Babyccino with an extra shot?


This drink has double the amount of caffeine as a glass of coke. And now little kids are drinking it. By Bern Morley

Today’s instalment of “What the hell are parents thinking” is brought to you by the words ‘coffee’ and ‘children under ten’.

Yep, that’s right. In an alarming new trend, parents at hip Sydney cafes are letting their kids drink coffee.

Owner of Flood Street Carousel Café in Leichhardt, father of two Caleb Maynard said his children, Olive, 7 and Curtis, 5 will often have a taste of his coffee.

“They have been licking the teaspoons and taking the milk of flat whites for a while now, and I see it happen in the café more and more, “he said

Well, my dad let me sip XXXX out of a medicine glass and wander the streets when I was 5 years old, but that doesn’t mean it was okay.

Maybe though, I’m just the least progressive parent in Australia. I mean, really, is allowing your kid to have a skinny latte any worse than allowing them to have the occasional chocolate bar or cola drink?

Umm, yeah.

According to the Better Health website, here are the approximate caffeine levels per serve: espresso coffees such as espresso or latte – 90 to 200 mg

• drip or percolated coffee – 100 to 150 mg

• instant coffee – 60 to 100 mg

• cola drinks – 35 mg

• chocolate drinks – 30 to 60 mg

• decaffeinated coffee – around 3 mg

• tea – 30 to 100 mg, depending on the type and strength of the brew (both black and green tea contain caffeine)

• energy or sports drinks – such as Red Bull or ‘V’ – 80 to 90 mg

• dark chocolate bar – 40 to 50 mg per 55 g serve

• guarana – can contain up to 100 mg per 1 g of guarana

• caffeine tablets – such as No-Doz – 100 mg per tablet.

Excessive intake (and let’s make absolutely no mistake here people, caffeine is the most popular and widely used drug in the world) can result in the following:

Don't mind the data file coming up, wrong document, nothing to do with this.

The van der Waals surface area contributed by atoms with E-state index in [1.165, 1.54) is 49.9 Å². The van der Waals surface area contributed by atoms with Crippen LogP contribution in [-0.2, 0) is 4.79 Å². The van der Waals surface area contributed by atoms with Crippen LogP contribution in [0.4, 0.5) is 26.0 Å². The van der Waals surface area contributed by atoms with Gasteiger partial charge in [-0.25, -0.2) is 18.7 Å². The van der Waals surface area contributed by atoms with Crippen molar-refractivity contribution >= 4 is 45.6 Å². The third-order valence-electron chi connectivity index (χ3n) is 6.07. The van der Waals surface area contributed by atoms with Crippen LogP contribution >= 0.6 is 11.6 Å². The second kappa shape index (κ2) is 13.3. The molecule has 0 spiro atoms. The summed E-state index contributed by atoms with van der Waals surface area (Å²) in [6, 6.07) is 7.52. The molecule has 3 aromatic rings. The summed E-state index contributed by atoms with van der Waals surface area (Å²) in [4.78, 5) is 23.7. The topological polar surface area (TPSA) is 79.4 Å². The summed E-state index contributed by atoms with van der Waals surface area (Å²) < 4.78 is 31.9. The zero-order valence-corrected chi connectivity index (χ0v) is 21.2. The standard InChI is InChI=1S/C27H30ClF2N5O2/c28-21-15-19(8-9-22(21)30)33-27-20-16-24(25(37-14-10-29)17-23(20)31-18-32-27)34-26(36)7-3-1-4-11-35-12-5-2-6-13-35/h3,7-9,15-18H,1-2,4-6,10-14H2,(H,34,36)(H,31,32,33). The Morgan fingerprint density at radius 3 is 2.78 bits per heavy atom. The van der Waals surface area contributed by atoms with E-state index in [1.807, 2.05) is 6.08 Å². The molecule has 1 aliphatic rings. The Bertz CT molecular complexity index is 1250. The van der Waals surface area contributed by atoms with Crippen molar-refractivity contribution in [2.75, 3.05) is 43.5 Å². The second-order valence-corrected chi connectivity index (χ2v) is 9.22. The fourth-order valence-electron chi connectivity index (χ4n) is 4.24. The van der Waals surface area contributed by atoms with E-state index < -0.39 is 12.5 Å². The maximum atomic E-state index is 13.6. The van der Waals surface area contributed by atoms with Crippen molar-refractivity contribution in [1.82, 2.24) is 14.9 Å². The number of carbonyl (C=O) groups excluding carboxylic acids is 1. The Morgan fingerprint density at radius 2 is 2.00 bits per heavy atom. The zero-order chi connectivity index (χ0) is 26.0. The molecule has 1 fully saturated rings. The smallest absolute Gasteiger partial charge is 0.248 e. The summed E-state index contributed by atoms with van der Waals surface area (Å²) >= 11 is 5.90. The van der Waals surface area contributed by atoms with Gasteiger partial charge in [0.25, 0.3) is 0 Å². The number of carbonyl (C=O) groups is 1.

• a rise in body temperature

• frequent urination and dehydration

• dizziness and headaches

•after the energy burst, an even greater feeling of fatigue

• rapid heartbeat (palpitations)

• restlessness and excitability

•anxiety and irritability trembling hands

• sleeplessness.

For the love of God, why would any parent want their child to be more energetic than they already are or sleep less than they already do? Shouldn’t we be all reaching for something to calm them down?

It would appear that the people who know best about these things, you know, DOCTORS, also don’t agree that children under ten should drink coffee.

The Royal College of Physicians pediatric division president, Nicki Murdock is quoted as saying “Drinks containing caffeine – including tea, coffee, cola and energy drinks – are not suitable for children” I suspect she wanted to end that sentence with ‘Derr’.

So even though, in Australia we don’t have any specific guidelines as to when people can or should start drinking coffee, I think it’s fairly obvious. Parents need to recognise and remember that caffeine is a stimulant drug that acts on the brain and nervous system and like many other drugs, it is possible to become dependent on caffeine.

More to the point, parents need to stop trying to be “hip” and just use their common sense. Your child is not a social experiment; you are their advocate and their guardian and they rely on you to do what is best by them. So treat their little bodies as temples until they are old enough to make their own good or bad decisions.

What do you think? Is it okay for parents to allow their child a sneaky latte or is this just a ridiculous and potentially dangerous, hipster trend?


James Tischhauser